10 ways to stay sane this summer

I’m a master of excess, at squeezing in one more thing. I buy too many things, but if I rearrange enough times, and get smart about alphabetizing or nesting or arranging by size—or if I buy just the right containers—I can get one more thing neatly put away. I’ve found ingenious ways to use hangers ...

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I’m a master of excess, at squeezing in one more thing.

I buy too many things, but if I rearrange enough times, and get smart about alphabetizing or nesting or arranging by size—or if I buy just the right containers—I can get one more thing neatly put away. I’ve found ingenious ways to use hangers and boxes and drawers for more than they’re meant to be used for. I’ve worked and reworked my bookshelves to hold one more book… and another couple or three… and this one and, oh, that one too… and finally started reading on an iPad because there just wasn’t physical room in my house for more novels, and I could get a whole lot more books in such a compact little digital space.

I do the same thing with my time. There’s always room to squeeze in one more thing… a 15-minute gap here, or down time while the spaghetti is cooking, or a few minutes less of sleep. I can write cards or finish my Bible study or assemble a craft while watching TV. Read books while eating breakfast. Upload daily social media posts for a whole month in one afternoon while I watch a movie with my husband. Condition my hair while I shave my legs. Answer emails from the bathroom. Clean out the fridge while the bagel is toasting, and load the dishwasher while my lunch is cooking in the microwave. (And then reload it to squeeze in four more cups I found scattered around the living room after I thought I was finished.) You know the drill. You do it, too.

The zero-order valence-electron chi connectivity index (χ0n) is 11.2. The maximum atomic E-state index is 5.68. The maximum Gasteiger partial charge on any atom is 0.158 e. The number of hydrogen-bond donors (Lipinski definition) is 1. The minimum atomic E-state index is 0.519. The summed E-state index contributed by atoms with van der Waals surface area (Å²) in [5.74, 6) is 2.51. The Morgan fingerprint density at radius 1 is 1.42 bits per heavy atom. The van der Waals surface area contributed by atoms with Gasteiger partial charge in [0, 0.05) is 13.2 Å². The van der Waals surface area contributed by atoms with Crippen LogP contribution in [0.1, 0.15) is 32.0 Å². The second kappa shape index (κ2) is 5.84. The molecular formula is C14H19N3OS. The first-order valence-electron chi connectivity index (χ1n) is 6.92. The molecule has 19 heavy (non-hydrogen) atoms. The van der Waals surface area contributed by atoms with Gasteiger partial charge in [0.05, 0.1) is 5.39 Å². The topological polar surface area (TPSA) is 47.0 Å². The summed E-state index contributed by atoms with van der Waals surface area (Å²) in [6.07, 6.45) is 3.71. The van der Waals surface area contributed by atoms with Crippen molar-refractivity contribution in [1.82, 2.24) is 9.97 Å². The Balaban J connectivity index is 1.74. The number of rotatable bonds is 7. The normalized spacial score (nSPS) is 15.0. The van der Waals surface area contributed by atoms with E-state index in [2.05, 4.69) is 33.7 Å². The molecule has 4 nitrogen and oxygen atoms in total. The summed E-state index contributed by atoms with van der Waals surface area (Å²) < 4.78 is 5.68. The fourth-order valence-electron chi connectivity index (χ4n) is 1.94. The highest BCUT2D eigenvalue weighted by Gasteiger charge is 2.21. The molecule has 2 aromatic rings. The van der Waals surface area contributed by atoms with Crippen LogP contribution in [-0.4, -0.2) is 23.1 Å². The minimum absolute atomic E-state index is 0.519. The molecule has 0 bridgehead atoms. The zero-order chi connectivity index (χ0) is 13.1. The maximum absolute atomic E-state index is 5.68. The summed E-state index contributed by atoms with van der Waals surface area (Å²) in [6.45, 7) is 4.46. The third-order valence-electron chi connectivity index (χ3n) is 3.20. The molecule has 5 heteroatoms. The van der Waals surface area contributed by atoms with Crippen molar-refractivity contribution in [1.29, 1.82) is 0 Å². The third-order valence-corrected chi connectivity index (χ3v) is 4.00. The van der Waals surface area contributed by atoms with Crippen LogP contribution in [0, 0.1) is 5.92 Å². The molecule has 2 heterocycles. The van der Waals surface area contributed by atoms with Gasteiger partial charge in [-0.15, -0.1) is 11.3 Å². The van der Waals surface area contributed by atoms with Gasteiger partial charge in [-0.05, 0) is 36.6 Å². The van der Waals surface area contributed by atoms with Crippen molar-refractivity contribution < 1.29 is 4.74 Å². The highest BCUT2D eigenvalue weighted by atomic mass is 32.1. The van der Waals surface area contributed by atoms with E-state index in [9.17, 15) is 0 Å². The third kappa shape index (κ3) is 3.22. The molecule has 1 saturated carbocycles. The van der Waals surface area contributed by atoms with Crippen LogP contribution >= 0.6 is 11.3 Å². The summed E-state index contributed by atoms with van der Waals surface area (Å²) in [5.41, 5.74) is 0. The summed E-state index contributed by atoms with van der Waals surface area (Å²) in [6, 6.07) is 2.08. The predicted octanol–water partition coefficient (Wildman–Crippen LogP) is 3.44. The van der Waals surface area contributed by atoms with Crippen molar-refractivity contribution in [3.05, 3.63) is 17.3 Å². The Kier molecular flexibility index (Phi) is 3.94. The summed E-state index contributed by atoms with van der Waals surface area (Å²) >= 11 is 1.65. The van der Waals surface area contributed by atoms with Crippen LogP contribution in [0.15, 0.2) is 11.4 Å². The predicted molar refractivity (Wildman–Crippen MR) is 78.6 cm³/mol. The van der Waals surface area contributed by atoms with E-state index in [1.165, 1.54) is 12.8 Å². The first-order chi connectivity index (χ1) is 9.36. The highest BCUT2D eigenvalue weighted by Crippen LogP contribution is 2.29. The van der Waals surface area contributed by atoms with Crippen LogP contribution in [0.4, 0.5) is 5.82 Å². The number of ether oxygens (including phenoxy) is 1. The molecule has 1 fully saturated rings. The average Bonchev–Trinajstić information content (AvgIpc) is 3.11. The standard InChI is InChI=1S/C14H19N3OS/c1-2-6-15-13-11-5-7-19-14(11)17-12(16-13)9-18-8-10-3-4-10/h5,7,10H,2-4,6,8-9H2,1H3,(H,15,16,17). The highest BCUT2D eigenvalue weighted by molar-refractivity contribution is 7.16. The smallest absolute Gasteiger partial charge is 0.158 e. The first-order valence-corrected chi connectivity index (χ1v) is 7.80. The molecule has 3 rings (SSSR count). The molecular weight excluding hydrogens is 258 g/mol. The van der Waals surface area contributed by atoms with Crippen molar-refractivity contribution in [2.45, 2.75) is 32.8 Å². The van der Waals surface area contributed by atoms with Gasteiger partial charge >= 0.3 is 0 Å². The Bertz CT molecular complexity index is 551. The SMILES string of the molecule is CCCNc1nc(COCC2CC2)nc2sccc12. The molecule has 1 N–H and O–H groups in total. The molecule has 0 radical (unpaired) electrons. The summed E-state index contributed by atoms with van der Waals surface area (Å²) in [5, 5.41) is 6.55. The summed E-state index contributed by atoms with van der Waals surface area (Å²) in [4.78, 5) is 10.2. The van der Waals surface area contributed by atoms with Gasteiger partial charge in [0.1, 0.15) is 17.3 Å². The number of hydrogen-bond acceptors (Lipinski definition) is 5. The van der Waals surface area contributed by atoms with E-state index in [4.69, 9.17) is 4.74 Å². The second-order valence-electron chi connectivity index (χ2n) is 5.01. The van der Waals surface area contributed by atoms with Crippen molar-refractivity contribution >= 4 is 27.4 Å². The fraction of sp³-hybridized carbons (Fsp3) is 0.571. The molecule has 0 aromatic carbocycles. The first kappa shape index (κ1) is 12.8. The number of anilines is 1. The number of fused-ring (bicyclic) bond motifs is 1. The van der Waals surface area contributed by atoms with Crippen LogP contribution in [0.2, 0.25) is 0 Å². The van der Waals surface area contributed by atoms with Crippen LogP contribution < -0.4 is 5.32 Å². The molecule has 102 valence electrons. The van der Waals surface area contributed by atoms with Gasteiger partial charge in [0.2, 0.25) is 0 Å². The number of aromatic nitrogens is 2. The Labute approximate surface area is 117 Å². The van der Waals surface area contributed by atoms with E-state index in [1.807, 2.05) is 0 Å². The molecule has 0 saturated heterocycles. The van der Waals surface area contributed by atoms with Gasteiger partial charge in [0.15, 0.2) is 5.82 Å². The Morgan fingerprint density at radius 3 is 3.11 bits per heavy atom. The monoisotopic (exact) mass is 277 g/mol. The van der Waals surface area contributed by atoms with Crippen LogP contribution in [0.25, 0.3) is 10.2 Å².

Our lives aren’t meant to be so full. And yet, well, summer happens and it often brings even more to do.

If you’re anything like me, the mere mention of the word summer induces stress-related hives. Honestly, my kids are old enough that summers now aren’t all that different for me than the rest of the year. But I think I suffer from PTSD, because summers have usually meant more appointments—camps, summer PE, drop-offs and pick-ups and practices and summer reading and complete chaos. Not to mention kids invading my space. (I work at home, so it’s a big change to go from everyone at school to everyone home, just one room away from me with the TV on, phones vibrating, snacks being consumed, Netflix shows eating up the internet bandwidth, and cars barreling in and out of the driveway.)

Given all the craziness, what would you say if I told you that you also needed to find time to pray?

It’s true, though. Prayer is the way our souls find peace. It is the one place we can find rest. We can take it with us. We can lean on it and allow it to help us stand strong and firm. We can let prayer soothe our anxieties, declutter our minds, and keep us focused on the big picture—keeping our eyes on Christ. Even if you can’t find the time you think you need to pray.

Prayer doesn’t have to be complicated or involved or time-consuming. Think of it as a radio playing in the background. If you can keep the lines of communication open, you will discover that you feel calmer, you remain more centered, and life feels a little less crazy.

Here are some tips to help you squeeze in a little more prayer time this summer (or anytime).